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Audiences can finally judge 'Horns' for themselves with the film finally available on Blu-ray.

Blu-ray Review: Joe Hill’s ‘Horns’ Starring Daniel Radcliffe

Considering how long it took to get director Alexandre Aja’s adaptation of Joe Hill’s novel Horns to audiences, you’d expect the film to be far more troublesome than it is. Having not read the novel, I can’t say whether the film was a complete success, but for what it is, it’s a better than average horror/comedy. Something audiences can finally judge for themselves with the film finally available on Blu-ray from Anchor Bay. Just a warning: like Hill’s father (Stephen King), it appears as though he’s going to need an even stronger director to bring his sordid tales to the big screen in the future. Surprisingly, Aja has a stronger grasp of drama than he’s known for (see: High Tension, The Hills Have Eyes, Piranha 3D), and with Daniel Radcliffe in the lead, at least he has an actor who can carry a film on his own.

Horns, Daniel Radcliffe, Alexandre Aja, Joe Hill, Juno Temple, Joe AndersonIn Horns, Radcliffe stars as Ig Perrish, who’s dealing with being accused of killing his long-time girlfriend Merrin (Juno Temple). His parents (Kathleen Quinlan and James Remar) and brother Terry (Joe Anderson) are trying to deal with whether or not their son really committed the crime, while seemingly all of his childhood friends have turned against him. The only people giving Ig the true benefit of the doubt is his friend/lawyer Lee (Max Minghella), and the town-slut Glenna (Kelli Garner). It’s not until Ig wakes up with a pair of horns growing out of his temples that Ig’s life really takes a turn for the weird, as the townsfolk start admitting their deepest yearnings to him. Something that eventually comes mighty handy in Ig’s pursuit of the real killer.

Horns doesn’t quite strike a deal with the devil in the video department, but possesses a healthy presentation landing on a 50GB disc with only one special feature. Framed in a 2.39:1 aspect ratio, detail is razor sharp for the most part, which comes in handy considering how much of the film takes place out in the woods, or in the rain. Colors are natural and contrast is spot on, even shadow detail is better than average with no crush in sight during the nighttime scenes. Banding or aliasing never rear their heads. The only anomaly comes right from the source as there are a few scenes that feel right out of an ‘80s movie where the top and bottom of the frame look slightly out of focus with the middle of the screen clear as a bell. Aside from that, this may not be a top-tier transfer, but it looks fantastic for a horror film.

Horns, Daniel Radcliffe, Alexandre Aja, Joe Hill, Juno Temple, Joe AndersonJust as good as the video is the film’s 5.1 DTS-HD Master Audio track. Music is used to great effect with the score weaving throughout every speaker, creating an enveloping soundscape. Song selections may be blaring but never drown out the dialogue which helps considering the film is pretty heavy with it. The only special feature is “The Making of Horns” (18:48) covering the whole production. Everyone from director Aja to Radcliffe, to Hill and the rest of the cast and crew, everyone talks about how much a labor of love it was to bring the film to the big screen. Watching them wrangle the live snakes – the one around Radcliffe’s neck is even real! – shows how much they wanted some authenticity on set. And as if Hill wasn’t already a man after my own heart by being the son of King, but seeing him sporting an Amity Island shirt just makes me love him even more. And I haven’t even read any of his books yet!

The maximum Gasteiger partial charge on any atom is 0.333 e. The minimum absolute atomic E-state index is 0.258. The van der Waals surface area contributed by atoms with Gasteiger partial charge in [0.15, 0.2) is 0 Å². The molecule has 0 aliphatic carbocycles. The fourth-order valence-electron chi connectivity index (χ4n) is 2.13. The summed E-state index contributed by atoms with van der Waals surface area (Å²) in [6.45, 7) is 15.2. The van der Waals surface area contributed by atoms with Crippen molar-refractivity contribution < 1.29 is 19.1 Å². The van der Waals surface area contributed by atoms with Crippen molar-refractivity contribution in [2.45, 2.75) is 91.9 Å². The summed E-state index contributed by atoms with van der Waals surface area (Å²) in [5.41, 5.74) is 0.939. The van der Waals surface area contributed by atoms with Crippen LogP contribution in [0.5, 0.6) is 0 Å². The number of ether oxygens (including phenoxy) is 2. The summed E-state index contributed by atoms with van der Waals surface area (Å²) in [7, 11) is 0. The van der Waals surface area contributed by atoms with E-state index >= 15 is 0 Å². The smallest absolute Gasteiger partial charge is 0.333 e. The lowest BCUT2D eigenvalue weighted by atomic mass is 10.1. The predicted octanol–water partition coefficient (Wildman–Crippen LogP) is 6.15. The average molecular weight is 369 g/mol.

As for the film itself, not everything works. It does have a tendency to feel like an everything but the kitchen sink affair, but aside from the careening tonal shifts, Aja keeps the intensity running for the full 2 hours. At least you’re never bored, something that even a scant 80 minutes can sometimes feel like an eternity when compared to something as atrocious as the recent Ouija. The love story works with Radcliffe performing admirably as a man literally facing his demons – along with everyone elses. The only thing that doesn’t completely work is the involvement of Merrin’s necklace that seems to have some kind of power of its own but is never explained even once in the film. But for anyone interested in seeking out Horns considering it’s almost direct-to-video release, the video/audio, and story, make it worth at least a rental for Radcliffe fans looking to see how he fares now that he’s not just “The Boy Who Lived.” Between this and What If, it was a great year for Radcliffe, making Horns an above average horror offering.

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About Cinenerd

A Utah based writer, born and raised in Salt Lake City, UT for better and worse. Cinenerd has had an obsession with film his entire life, finally able to write about them since 2009, and the only thing he loves more are his wife and their two wiener dogs (Beatrix Kiddo and Pixar Animation). He is accredited with the Sundance Film Festival and a member of the Utah Film Critics Association.

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